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Our conversation has been edited for length and clarity.
It can feel helpless when bad things happen in the world and you wish there was more you could do. Many of us have had this feeling in the wake of Russia's occupation of Ukraine, especially given Printful has offices in Latvia, not far from the war.
That's why we were intrigued to interview NAFO, the North Atlantic Fella Organization. They’re dedicated to supporting the defenders of Ukraine, and have found an unconventional way to counter Russia’s efforts by fundraising through merch and memes.
“The mission of NAFO is to support the people of Ukraine. And we do that through fundraising and through countering disinformation that’s published on social media by the Russian government and the Russian government’s agents, meaning people who act on behalf of the Russian government, through whatever interest.”
While NAFO’s tactics might appear light-hearted on the surface—they’re represented by doge meme avatars, after all—they do serious work. They’ve empowered regular people on the internet to support Ukraine and counter propaganda. To date, they’ve donated nearly $100,000.00 to organizations and defenders of Ukraine.
I spoke to Matthew, a founding member of NAFO, about the work they do and why they chose print-on-demand to help them do it.
NAFO is made up of people online known as “fellas,” who distinguish themselves with personalized avatars inspired by the doge meme.
It started organically, by a group of “friends and associates who had a deep interest in politics, and world affairs, particularly as it relates to Russia, and Russia’s attempts to exert influence over what they believe is territory that they’ve lost.”
NAFO members would edit the fella in photos and memes related to the war in Ukraine, and as these memes spread in online spaces, the joke caught on. People were interested in getting their own avatars, becoming fellas, and joining in on the action.
That’s when the founding members of NAFO understood they could do some good with these memeable avatars, inviting anybody to become a fella in exchange for proof of donation to an organization in Ukraine. Once you share your proof of donation, NAFO will create a personalized avatar.
“I don’t think that there’s really a leadership organization to it. This is something that was organic, and anybody can log in at their leisure through a donation or just by making their own avatar they can become a fella. What my friends and I do is provide an organization for fundraising through merchandise and I'd say coordinating donations towards causes.”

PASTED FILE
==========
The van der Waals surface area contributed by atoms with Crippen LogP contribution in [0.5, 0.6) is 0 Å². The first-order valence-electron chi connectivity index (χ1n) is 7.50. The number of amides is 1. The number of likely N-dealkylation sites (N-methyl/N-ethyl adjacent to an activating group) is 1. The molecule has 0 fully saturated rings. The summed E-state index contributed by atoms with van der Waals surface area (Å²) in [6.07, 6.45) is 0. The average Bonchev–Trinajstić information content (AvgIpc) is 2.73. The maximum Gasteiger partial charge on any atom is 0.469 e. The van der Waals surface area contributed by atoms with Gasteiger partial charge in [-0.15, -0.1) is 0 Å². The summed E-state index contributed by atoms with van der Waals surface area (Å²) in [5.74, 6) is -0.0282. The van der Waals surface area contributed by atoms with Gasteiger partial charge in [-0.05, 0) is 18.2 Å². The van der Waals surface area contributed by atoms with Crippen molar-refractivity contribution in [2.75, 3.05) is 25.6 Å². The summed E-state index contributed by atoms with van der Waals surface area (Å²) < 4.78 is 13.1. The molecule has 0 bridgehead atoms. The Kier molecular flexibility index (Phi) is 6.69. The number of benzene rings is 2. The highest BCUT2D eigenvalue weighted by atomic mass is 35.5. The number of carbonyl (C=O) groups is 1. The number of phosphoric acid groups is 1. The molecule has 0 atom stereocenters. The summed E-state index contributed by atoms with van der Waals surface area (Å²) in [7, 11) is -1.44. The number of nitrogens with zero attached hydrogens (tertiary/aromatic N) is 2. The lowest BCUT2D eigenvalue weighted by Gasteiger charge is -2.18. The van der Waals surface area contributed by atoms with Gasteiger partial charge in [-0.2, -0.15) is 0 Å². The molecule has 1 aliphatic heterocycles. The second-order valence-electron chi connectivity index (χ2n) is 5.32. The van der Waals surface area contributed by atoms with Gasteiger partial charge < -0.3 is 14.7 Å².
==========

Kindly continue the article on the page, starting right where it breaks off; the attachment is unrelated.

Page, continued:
Through memes and goodwill, NAFO was born. It didn’t take long for founding members to think of new ways to make donations and keep support for Ukraine going strong.
The initial mechanism to organize donations was through “forging” fellas, or having volunteers make fellas in exchange for proof of donation. NAFO decided to add merch as an additional donation stream in case they hit a ceiling for interest in these fellas. They wanted to make sure they could keep up momentum and interest in supporting Ukraine.
“We thought we would eventually reach the limit of how many people would be interested in doing that. But we were thinking, ‘Okay, how do we keep this going?’ What’s the plan to continue to have an impact? Because we saw that it was working, people really liked this, and we were able to coordinate hundreds of thousands of dollars in donations through just really asking people and directing them towards these causes. So instead of letting that dry up, we thought, okay, what’s the next step? What else could we do to keep people engaged and keep them supporting folks in Ukraine? So that’s where the idea of the merchandise came up.”
They chose print-on-demand for their merch because it just made sense. It would let them set up their shop quickly and easily without having to handle manufacturing or shipping. This, in turn, would let them send donations to Ukraine faster.
“Instead of trying to build a company from the ground up and handling shipping and manufacturing and trying to work out all these agreements with a lot of different companies, it made better sense to say okay, let’s partner with an on-demand provider, and partner with Printful. It’s actually deliberately who we sought out.”
They chose Printful because they were aware of our reputation and knew that we have the global scale they were looking for. Most of the fellas don’t live in the United States, so it was important to be inclusive of customers all over the world.
When it comes to the products themselves, NAFO’s in-house designer creates 90% of their product designs. They also do collaborations with artists, some of which are from Ukraine.
So far, they’ve been able to donate almost $100,000 through their merch store.
Besides organizing donations, a key element to the NAFO agenda is to counter propaganda being spread by Russia and its supporters. But they don’t go about it in a traditional way.